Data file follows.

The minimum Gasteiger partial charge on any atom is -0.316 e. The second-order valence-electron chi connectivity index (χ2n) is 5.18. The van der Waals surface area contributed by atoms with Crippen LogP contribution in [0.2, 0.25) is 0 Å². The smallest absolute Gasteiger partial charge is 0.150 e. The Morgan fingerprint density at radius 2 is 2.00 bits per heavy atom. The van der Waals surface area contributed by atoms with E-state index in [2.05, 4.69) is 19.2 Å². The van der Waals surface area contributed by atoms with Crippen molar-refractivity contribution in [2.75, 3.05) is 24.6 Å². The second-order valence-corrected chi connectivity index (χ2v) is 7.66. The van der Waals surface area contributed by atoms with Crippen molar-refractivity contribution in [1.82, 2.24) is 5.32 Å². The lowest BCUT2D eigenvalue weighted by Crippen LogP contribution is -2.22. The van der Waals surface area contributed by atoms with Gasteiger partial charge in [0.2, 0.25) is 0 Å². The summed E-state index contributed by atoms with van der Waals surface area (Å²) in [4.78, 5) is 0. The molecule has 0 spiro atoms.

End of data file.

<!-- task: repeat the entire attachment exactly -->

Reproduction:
The minimum Gasteiger partial charge on any atom is -0.316 e. The second-order valence-electron chi connectivity index (χ2n) is 5.18. The van der Waals surface area contributed by atoms with Crippen LogP contribution in [0.2, 0.25) is 0 Å². The smallest absolute Gasteiger partial charge is 0.150 e. The Morgan fingerprint density at radius 2 is 2.00 bits per heavy atom. The van der Waals surface area contributed by atoms with E-state index in [2.05, 4.69) is 19.2 Å². The van der Waals surface area contributed by atoms with Crippen molar-refractivity contribution in [2.75, 3.05) is 24.6 Å². The second-order valence-corrected chi connectivity index (χ2v) is 7.66. The van der Waals surface area contributed by atoms with Crippen molar-refractivity contribution in [1.82, 2.24) is 5.32 Å². The lowest BCUT2D eigenvalue weighted by Crippen LogP contribution is -2.22. The van der Waals surface area contributed by atoms with Gasteiger partial charge in [0.2, 0.25) is 0 Å². The summed E-state index contributed by atoms with van der Waals surface area (Å²) in [4.78, 5) is 0. The molecule has 0 spiro atoms.